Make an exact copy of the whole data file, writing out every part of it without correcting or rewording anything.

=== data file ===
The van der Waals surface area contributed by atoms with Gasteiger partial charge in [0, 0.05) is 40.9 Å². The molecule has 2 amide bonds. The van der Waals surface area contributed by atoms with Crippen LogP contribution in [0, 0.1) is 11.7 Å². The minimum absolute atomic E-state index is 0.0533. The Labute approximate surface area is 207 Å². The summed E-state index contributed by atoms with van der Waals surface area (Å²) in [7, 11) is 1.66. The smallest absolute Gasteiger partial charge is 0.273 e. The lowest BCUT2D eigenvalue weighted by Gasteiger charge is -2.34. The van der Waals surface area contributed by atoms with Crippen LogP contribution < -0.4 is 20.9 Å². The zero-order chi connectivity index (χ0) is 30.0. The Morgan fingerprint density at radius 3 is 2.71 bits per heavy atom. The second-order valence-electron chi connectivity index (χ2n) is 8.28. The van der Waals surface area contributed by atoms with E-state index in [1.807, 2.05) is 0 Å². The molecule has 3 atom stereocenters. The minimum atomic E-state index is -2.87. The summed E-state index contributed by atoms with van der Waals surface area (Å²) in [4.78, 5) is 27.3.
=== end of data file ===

The van der Waals surface area contributed by atoms with Gasteiger partial charge in [0, 0.05) is 40.9 Å². The molecule has 2 amide bonds. The van der Waals surface area contributed by atoms with Crippen LogP contribution in [0, 0.1) is 11.7 Å². The minimum absolute atomic E-state index is 0.0533. The Labute approximate surface area is 207 Å². The summed E-state index contributed by atoms with van der Waals surface area (Å²) in [7, 11) is 1.66. The smallest absolute Gasteiger partial charge is 0.273 e. The lowest BCUT2D eigenvalue weighted by Gasteiger charge is -2.34. The van der Waals surface area contributed by atoms with Crippen LogP contribution < -0.4 is 20.9 Å². The zero-order chi connectivity index (χ0) is 30.0. The Morgan fingerprint density at radius 3 is 2.71 bits per heavy atom. The second-order valence-electron chi connectivity index (χ2n) is 8.28. The van der Waals surface area contributed by atoms with E-state index in [1.807, 2.05) is 0 Å². The molecule has 3 atom stereocenters. The minimum atomic E-state index is -2.87. The summed E-state index contributed by atoms with van der Waals surface area (Å²) in [4.78, 5) is 27.3.